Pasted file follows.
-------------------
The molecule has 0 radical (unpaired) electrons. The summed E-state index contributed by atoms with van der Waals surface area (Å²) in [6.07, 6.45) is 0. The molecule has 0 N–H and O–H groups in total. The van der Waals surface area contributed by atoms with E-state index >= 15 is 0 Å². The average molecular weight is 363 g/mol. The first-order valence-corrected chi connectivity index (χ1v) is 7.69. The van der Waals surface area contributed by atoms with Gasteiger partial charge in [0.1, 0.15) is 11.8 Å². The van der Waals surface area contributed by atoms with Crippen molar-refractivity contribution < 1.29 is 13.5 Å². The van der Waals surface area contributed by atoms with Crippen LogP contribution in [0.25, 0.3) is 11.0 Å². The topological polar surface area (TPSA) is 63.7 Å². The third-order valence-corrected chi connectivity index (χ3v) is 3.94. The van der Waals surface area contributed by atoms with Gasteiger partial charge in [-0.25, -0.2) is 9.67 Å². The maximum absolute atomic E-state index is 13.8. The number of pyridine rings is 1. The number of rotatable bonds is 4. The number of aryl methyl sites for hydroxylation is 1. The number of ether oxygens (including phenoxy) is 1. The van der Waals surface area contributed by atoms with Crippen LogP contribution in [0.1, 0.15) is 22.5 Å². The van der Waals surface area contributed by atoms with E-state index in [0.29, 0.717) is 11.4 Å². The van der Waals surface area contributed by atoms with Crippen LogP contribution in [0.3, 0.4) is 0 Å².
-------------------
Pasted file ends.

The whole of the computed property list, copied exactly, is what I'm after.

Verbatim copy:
The molecule has 0 radical (unpaired) electrons. The summed E-state index contributed by atoms with van der Waals surface area (Å²) in [6.07, 6.45) is 0. The molecule has 0 N–H and O–H groups in total. The van der Waals surface area contributed by atoms with E-state index >= 15 is 0 Å². The average molecular weight is 363 g/mol. The first-order valence-corrected chi connectivity index (χ1v) is 7.69. The van der Waals surface area contributed by atoms with Gasteiger partial charge in [0.1, 0.15) is 11.8 Å². The van der Waals surface area contributed by atoms with Crippen molar-refractivity contribution < 1.29 is 13.5 Å². The van der Waals surface area contributed by atoms with Crippen LogP contribution in [0.25, 0.3) is 11.0 Å². The topological polar surface area (TPSA) is 63.7 Å². The third-order valence-corrected chi connectivity index (χ3v) is 3.94. The van der Waals surface area contributed by atoms with Gasteiger partial charge in [-0.25, -0.2) is 9.67 Å². The maximum absolute atomic E-state index is 13.8. The number of pyridine rings is 1. The number of rotatable bonds is 4. The number of aryl methyl sites for hydroxylation is 1. The number of ether oxygens (including phenoxy) is 1. The van der Waals surface area contributed by atoms with Crippen LogP contribution in [0.1, 0.15) is 22.5 Å². The van der Waals surface area contributed by atoms with E-state index in [0.29, 0.717) is 11.4 Å². The van der Waals surface area contributed by atoms with Crippen LogP contribution in [0.3, 0.4) is 0 Å².